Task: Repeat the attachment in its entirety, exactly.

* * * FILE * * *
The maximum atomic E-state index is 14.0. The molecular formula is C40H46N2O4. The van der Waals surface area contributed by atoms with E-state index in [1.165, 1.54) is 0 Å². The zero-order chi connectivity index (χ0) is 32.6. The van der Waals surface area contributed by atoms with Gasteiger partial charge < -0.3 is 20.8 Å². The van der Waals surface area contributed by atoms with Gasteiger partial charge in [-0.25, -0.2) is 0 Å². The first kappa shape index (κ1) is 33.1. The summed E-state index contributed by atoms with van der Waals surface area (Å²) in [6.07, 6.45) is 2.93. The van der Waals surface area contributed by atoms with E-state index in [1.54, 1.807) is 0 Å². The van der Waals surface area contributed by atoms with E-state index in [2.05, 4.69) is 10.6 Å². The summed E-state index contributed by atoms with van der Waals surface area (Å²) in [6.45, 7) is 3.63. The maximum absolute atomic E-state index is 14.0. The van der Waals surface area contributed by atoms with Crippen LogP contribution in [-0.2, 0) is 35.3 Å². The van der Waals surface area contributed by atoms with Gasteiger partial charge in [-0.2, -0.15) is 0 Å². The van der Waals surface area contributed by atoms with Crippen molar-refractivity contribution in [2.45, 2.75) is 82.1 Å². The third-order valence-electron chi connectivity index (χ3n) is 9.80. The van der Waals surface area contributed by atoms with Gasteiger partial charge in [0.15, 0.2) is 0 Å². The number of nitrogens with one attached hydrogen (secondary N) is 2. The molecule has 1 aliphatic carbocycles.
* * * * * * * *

The maximum atomic E-state index is 14.0. The molecular formula is C40H46N2O4. The van der Waals surface area contributed by atoms with E-state index in [1.165, 1.54) is 0 Å². The zero-order chi connectivity index (χ0) is 32.6. The van der Waals surface area contributed by atoms with Gasteiger partial charge < -0.3 is 20.8 Å². The van der Waals surface area contributed by atoms with Gasteiger partial charge in [-0.25, -0.2) is 0 Å². The first kappa shape index (κ1) is 33.1. The summed E-state index contributed by atoms with van der Waals surface area (Å²) in [6.07, 6.45) is 2.93. The van der Waals surface area contributed by atoms with E-state index in [1.54, 1.807) is 0 Å². The van der Waals surface area contributed by atoms with E-state index in [2.05, 4.69) is 10.6 Å². The summed E-state index contributed by atoms with van der Waals surface area (Å²) in [6.45, 7) is 3.63. The maximum absolute atomic E-state index is 14.0. The van der Waals surface area contributed by atoms with Crippen LogP contribution in [-0.2, 0) is 35.3 Å². The van der Waals surface area contributed by atoms with Gasteiger partial charge in [-0.2, -0.15) is 0 Å². The van der Waals surface area contributed by atoms with Crippen molar-refractivity contribution in [2.45, 2.75) is 82.1 Å². The third-order valence-electron chi connectivity index (χ3n) is 9.80. The van der Waals surface area contributed by atoms with Gasteiger partial charge in [0.15, 0.2) is 0 Å². The number of nitrogens with one attached hydrogen (secondary N) is 2. The molecule has 1 aliphatic carbocycles.